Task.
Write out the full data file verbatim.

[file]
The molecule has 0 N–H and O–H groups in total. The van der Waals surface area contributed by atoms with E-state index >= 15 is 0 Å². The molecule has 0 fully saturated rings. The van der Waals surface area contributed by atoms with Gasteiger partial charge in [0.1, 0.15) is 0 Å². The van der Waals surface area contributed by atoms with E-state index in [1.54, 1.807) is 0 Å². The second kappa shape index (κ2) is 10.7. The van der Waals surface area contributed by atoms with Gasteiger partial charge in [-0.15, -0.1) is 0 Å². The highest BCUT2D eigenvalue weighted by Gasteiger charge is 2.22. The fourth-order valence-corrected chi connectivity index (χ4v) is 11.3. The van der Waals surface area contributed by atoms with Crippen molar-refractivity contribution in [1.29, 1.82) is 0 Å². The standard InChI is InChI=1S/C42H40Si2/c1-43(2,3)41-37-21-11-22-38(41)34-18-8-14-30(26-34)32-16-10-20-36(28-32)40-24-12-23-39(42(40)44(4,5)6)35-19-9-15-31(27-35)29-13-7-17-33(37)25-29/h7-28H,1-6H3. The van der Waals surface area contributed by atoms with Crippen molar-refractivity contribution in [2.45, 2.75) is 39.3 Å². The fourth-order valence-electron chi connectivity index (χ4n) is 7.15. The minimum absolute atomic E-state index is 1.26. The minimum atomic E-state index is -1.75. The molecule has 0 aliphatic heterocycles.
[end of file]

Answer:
The molecule has 0 N–H and O–H groups in total. The van der Waals surface area contributed by atoms with E-state index >= 15 is 0 Å². The molecule has 0 fully saturated rings. The van der Waals surface area contributed by atoms with Gasteiger partial charge in [0.1, 0.15) is 0 Å². The van der Waals surface area contributed by atoms with E-state index in [1.54, 1.807) is 0 Å². The second kappa shape index (κ2) is 10.7. The van der Waals surface area contributed by atoms with Gasteiger partial charge in [-0.15, -0.1) is 0 Å². The highest BCUT2D eigenvalue weighted by Gasteiger charge is 2.22. The fourth-order valence-corrected chi connectivity index (χ4v) is 11.3. The van der Waals surface area contributed by atoms with Crippen molar-refractivity contribution in [1.29, 1.82) is 0 Å². The standard InChI is InChI=1S/C42H40Si2/c1-43(2,3)41-37-21-11-22-38(41)34-18-8-14-30(26-34)32-16-10-20-36(28-32)40-24-12-23-39(42(40)44(4,5)6)35-19-9-15-31(27-35)29-13-7-17-33(37)25-29/h7-28H,1-6H3. The van der Waals surface area contributed by atoms with Crippen molar-refractivity contribution in [2.45, 2.75) is 39.3 Å². The fourth-order valence-electron chi connectivity index (χ4n) is 7.15. The minimum absolute atomic E-state index is 1.26. The minimum atomic E-state index is -1.75. The molecule has 0 aliphatic heterocycles.